Harry nodded. "What about Teddy?" He wondered if he should be grateful, now, that Tonks and Remus had made him Teddy's godfather just by naming him that way, without the magical ritual that was sometimes performed.

"Fine," Hermione said, with a fleeting smile that said she loved him for asking, and Harry smiled back, loving her for checking. "Andromeda fell down and had a mild seizure at the exact time you pulled on all that life-force, though. The Healers think that she'll recover in time, but it'll take longer than it did for George."

"Of course," Harry echoed softly. "She's older, after all."

Hermione squeezed his hand. They both knew that Andromeda's age wasn't the major reason why it would probably take her longer to recover.

Harry shook his head. "I need to—to talk to George, and the Weasleys, and Andromeda. I need to find out what I can do for them."

Hermione looked at him, then nodded. Harry could see the exact moment when she decided that it wouldn't be worth it for her to oppose him. "Of course," she said, getting up. "George is in St. Mungo's, and Andromeda is at home with Molly and Teddy. Where would you like to go first?"

Harry leaned back against the wall next to George's bed, and rubbed his eyes. The Healers said that George looked better than when Ron had first brought him in, with color creeping back into his cheeks and his breathing no longer the loud, rumbling pants that it had been.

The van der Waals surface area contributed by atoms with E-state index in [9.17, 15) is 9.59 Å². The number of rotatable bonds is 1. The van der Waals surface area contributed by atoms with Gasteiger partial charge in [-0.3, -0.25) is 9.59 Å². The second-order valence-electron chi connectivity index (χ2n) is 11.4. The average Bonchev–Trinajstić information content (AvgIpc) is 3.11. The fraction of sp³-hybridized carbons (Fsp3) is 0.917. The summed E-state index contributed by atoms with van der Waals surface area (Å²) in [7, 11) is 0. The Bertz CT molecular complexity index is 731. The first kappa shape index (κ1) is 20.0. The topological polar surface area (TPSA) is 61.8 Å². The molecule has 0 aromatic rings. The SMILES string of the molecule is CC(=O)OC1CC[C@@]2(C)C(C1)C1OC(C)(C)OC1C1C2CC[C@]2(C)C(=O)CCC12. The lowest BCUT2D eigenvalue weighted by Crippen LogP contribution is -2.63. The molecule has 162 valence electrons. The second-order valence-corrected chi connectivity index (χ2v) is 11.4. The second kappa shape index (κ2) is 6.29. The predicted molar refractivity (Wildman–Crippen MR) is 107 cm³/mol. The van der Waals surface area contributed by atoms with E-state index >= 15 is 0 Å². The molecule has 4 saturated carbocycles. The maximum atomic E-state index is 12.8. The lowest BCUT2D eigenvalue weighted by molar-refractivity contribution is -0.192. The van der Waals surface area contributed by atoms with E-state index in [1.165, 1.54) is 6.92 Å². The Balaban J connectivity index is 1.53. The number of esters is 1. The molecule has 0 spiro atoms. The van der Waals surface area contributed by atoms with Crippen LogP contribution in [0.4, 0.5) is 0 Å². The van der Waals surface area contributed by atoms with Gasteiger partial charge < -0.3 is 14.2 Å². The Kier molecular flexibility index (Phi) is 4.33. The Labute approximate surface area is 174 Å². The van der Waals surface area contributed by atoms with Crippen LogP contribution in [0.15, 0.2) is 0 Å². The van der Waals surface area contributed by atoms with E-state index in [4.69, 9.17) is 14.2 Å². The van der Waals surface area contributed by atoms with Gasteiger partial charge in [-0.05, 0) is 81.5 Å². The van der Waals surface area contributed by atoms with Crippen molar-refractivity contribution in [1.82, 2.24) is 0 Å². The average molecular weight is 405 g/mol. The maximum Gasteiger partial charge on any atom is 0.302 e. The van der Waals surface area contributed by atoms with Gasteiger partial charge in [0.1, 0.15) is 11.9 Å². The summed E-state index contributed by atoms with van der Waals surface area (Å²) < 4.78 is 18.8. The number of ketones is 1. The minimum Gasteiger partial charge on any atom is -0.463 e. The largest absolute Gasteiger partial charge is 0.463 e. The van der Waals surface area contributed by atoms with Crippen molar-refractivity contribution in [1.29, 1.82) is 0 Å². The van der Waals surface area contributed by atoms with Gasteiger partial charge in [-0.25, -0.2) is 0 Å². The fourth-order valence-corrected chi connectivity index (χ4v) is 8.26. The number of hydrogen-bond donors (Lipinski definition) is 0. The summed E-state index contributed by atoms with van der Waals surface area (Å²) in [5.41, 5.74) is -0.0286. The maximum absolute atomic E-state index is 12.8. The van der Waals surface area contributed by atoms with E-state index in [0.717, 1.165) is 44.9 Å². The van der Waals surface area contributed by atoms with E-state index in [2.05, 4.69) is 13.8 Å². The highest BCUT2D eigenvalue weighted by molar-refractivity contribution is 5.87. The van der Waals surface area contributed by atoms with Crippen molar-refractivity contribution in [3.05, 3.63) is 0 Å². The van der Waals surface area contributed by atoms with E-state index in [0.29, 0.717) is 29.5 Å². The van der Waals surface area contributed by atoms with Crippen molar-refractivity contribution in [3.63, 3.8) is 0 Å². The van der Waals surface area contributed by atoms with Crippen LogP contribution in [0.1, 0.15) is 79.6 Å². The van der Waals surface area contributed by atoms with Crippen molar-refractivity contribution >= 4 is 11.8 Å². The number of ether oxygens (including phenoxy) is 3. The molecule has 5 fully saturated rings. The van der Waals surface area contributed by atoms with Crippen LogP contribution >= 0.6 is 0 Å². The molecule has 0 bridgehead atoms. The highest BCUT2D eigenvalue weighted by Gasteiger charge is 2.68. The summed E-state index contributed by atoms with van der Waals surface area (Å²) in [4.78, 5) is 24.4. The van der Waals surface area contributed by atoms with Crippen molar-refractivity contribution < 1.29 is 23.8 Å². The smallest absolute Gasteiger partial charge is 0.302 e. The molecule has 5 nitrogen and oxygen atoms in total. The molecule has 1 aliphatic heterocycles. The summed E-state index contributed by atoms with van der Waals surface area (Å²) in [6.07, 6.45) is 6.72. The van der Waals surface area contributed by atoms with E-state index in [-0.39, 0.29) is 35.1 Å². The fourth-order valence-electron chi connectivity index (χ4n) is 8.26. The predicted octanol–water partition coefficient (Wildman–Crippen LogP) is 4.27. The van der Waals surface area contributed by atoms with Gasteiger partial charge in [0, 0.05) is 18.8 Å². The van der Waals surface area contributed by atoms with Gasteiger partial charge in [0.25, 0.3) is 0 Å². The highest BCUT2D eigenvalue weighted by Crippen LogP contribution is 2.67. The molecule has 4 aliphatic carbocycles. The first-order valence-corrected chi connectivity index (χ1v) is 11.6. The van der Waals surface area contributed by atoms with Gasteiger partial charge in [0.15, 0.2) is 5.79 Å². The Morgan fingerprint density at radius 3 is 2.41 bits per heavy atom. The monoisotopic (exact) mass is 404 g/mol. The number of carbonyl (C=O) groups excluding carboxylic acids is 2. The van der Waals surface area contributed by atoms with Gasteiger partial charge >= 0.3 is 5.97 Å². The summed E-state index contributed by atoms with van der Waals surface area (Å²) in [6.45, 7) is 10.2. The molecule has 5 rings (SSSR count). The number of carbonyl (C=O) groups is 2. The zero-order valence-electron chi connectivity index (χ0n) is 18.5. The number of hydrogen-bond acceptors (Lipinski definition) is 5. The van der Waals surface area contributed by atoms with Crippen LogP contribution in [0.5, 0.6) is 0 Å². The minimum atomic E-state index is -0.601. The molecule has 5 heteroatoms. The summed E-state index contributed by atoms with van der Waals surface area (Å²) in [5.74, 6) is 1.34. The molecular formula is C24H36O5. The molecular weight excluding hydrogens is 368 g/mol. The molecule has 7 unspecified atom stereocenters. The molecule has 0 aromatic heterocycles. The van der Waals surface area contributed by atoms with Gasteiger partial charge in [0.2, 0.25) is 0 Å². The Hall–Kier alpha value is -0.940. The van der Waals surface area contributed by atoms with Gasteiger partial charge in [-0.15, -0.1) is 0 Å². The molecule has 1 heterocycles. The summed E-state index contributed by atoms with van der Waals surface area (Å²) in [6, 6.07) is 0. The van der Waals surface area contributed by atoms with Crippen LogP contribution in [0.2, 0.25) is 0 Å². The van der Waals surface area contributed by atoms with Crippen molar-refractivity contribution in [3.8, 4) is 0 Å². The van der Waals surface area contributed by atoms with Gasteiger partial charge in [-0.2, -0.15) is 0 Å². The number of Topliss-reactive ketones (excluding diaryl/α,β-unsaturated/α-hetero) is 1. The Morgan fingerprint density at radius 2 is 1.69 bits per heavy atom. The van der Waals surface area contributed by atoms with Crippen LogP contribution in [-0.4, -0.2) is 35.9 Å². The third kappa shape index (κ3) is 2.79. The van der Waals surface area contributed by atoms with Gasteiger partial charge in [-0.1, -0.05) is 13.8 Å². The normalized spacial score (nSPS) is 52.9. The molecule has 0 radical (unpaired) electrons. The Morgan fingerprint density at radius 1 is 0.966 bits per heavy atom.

Harry could only say that if George looked better, he wouldn't have wanted to see him when he was first there.

"I'm sorry," he said quietly, while George went on breathing and the monitoring spells went on working and no one else was in the room. "I didn't mean to do something like that, but it was no excuse. I should have thought about what would happen when I reached out for extra life-force, and it didn't come. I should have come up with a different plan that wouldn't rely on risks like that, because Ron and Hermione and I just didn't have enough."